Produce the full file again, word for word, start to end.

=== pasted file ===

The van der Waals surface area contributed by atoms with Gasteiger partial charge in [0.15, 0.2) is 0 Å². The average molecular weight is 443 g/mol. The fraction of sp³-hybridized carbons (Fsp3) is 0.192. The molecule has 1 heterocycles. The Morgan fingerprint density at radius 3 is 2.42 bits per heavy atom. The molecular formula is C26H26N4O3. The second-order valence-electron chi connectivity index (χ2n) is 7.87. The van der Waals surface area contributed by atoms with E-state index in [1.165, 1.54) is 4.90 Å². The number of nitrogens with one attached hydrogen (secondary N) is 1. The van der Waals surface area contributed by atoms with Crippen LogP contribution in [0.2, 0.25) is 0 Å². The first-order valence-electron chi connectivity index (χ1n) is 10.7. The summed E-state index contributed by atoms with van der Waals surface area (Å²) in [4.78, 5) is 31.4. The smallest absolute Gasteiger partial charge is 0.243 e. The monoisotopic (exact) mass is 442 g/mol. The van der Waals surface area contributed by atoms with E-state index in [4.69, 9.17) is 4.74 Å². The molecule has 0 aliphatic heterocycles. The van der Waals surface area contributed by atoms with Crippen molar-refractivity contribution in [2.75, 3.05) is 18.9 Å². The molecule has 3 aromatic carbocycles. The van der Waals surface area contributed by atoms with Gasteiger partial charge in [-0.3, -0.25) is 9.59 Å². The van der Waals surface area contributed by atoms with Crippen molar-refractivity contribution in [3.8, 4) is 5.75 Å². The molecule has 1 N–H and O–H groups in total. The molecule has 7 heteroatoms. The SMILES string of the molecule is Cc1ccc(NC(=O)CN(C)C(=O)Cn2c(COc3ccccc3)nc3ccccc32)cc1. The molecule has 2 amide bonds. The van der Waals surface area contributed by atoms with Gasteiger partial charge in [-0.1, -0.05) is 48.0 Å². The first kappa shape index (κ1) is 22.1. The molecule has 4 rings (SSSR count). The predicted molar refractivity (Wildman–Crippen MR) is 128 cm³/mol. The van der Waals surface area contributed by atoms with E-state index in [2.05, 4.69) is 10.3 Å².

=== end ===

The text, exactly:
The van der Waals surface area contributed by atoms with Gasteiger partial charge in [0.15, 0.2) is 0 Å². The average molecular weight is 443 g/mol. The fraction of sp³-hybridized carbons (Fsp3) is 0.192. The molecule has 1 heterocycles. The Morgan fingerprint density at radius 3 is 2.42 bits per heavy atom. The molecular formula is C26H26N4O3. The second-order valence-electron chi connectivity index (χ2n) is 7.87. The van der Waals surface area contributed by atoms with E-state index in [1.165, 1.54) is 4.90 Å². The number of nitrogens with one attached hydrogen (secondary N) is 1. The van der Waals surface area contributed by atoms with Crippen LogP contribution in [0.2, 0.25) is 0 Å². The first-order valence-electron chi connectivity index (χ1n) is 10.7. The summed E-state index contributed by atoms with van der Waals surface area (Å²) in [4.78, 5) is 31.4. The smallest absolute Gasteiger partial charge is 0.243 e. The monoisotopic (exact) mass is 442 g/mol. The van der Waals surface area contributed by atoms with E-state index in [4.69, 9.17) is 4.74 Å². The molecule has 0 aliphatic heterocycles. The van der Waals surface area contributed by atoms with Crippen molar-refractivity contribution in [2.75, 3.05) is 18.9 Å². The molecule has 3 aromatic carbocycles. The van der Waals surface area contributed by atoms with Gasteiger partial charge in [-0.3, -0.25) is 9.59 Å². The van der Waals surface area contributed by atoms with Crippen molar-refractivity contribution in [3.8, 4) is 5.75 Å². The molecule has 1 N–H and O–H groups in total. The molecule has 7 heteroatoms. The SMILES string of the molecule is Cc1ccc(NC(=O)CN(C)C(=O)Cn2c(COc3ccccc3)nc3ccccc32)cc1. The molecule has 2 amide bonds. The van der Waals surface area contributed by atoms with Gasteiger partial charge in [-0.1, -0.05) is 48.0 Å². The first kappa shape index (κ1) is 22.1. The molecule has 4 rings (SSSR count). The predicted molar refractivity (Wildman–Crippen MR) is 128 cm³/mol. The van der Waals surface area contributed by atoms with E-state index in [2.05, 4.69) is 10.3 Å².